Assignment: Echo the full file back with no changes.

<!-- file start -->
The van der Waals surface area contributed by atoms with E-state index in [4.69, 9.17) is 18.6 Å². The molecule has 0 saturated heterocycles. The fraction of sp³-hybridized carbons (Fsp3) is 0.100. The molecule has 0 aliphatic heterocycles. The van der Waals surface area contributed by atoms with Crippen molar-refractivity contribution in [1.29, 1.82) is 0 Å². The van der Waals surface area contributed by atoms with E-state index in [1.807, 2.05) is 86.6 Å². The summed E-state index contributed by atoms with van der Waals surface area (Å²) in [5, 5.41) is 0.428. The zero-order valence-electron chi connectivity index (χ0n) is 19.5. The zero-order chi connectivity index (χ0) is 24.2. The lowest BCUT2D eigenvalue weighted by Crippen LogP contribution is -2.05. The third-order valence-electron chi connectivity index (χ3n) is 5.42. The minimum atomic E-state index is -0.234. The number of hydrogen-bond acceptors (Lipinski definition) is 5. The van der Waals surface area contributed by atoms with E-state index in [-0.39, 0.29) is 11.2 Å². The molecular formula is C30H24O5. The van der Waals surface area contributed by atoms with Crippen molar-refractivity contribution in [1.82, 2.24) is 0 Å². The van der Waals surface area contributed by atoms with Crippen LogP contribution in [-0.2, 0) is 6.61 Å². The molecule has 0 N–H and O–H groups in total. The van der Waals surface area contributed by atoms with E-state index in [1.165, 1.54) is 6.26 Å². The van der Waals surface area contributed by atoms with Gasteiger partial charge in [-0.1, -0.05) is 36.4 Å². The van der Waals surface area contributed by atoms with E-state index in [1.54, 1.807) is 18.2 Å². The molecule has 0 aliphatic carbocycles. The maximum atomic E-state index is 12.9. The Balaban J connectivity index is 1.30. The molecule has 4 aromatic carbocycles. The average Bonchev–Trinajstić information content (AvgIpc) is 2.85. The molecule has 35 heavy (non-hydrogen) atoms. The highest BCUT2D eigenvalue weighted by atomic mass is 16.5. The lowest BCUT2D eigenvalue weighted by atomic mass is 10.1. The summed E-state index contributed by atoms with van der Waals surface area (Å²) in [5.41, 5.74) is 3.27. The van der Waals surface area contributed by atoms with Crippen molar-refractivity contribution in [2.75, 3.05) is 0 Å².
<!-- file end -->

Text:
The van der Waals surface area contributed by atoms with E-state index in [4.69, 9.17) is 18.6 Å². The molecule has 0 saturated heterocycles. The fraction of sp³-hybridized carbons (Fsp3) is 0.100. The molecule has 0 aliphatic heterocycles. The van der Waals surface area contributed by atoms with Crippen molar-refractivity contribution in [1.29, 1.82) is 0 Å². The van der Waals surface area contributed by atoms with E-state index in [1.807, 2.05) is 86.6 Å². The summed E-state index contributed by atoms with van der Waals surface area (Å²) in [5, 5.41) is 0.428. The zero-order valence-electron chi connectivity index (χ0n) is 19.5. The zero-order chi connectivity index (χ0) is 24.2. The lowest BCUT2D eigenvalue weighted by Crippen LogP contribution is -2.05. The third-order valence-electron chi connectivity index (χ3n) is 5.42. The minimum atomic E-state index is -0.234. The number of hydrogen-bond acceptors (Lipinski definition) is 5. The van der Waals surface area contributed by atoms with E-state index in [-0.39, 0.29) is 11.2 Å². The molecular formula is C30H24O5. The van der Waals surface area contributed by atoms with Crippen molar-refractivity contribution in [1.82, 2.24) is 0 Å². The van der Waals surface area contributed by atoms with Crippen LogP contribution in [-0.2, 0) is 6.61 Å². The molecule has 0 N–H and O–H groups in total. The van der Waals surface area contributed by atoms with E-state index in [1.165, 1.54) is 6.26 Å². The van der Waals surface area contributed by atoms with Gasteiger partial charge in [-0.1, -0.05) is 36.4 Å². The van der Waals surface area contributed by atoms with E-state index in [1.54, 1.807) is 18.2 Å². The molecule has 0 aliphatic carbocycles. The maximum atomic E-state index is 12.9. The Balaban J connectivity index is 1.30. The molecule has 4 aromatic carbocycles. The average Bonchev–Trinajstić information content (AvgIpc) is 2.85. The molecule has 35 heavy (non-hydrogen) atoms. The highest BCUT2D eigenvalue weighted by atomic mass is 16.5. The lowest BCUT2D eigenvalue weighted by atomic mass is 10.1. The summed E-state index contributed by atoms with van der Waals surface area (Å²) in [5.41, 5.74) is 3.27. The van der Waals surface area contributed by atoms with Crippen molar-refractivity contribution in [2.75, 3.05) is 0 Å².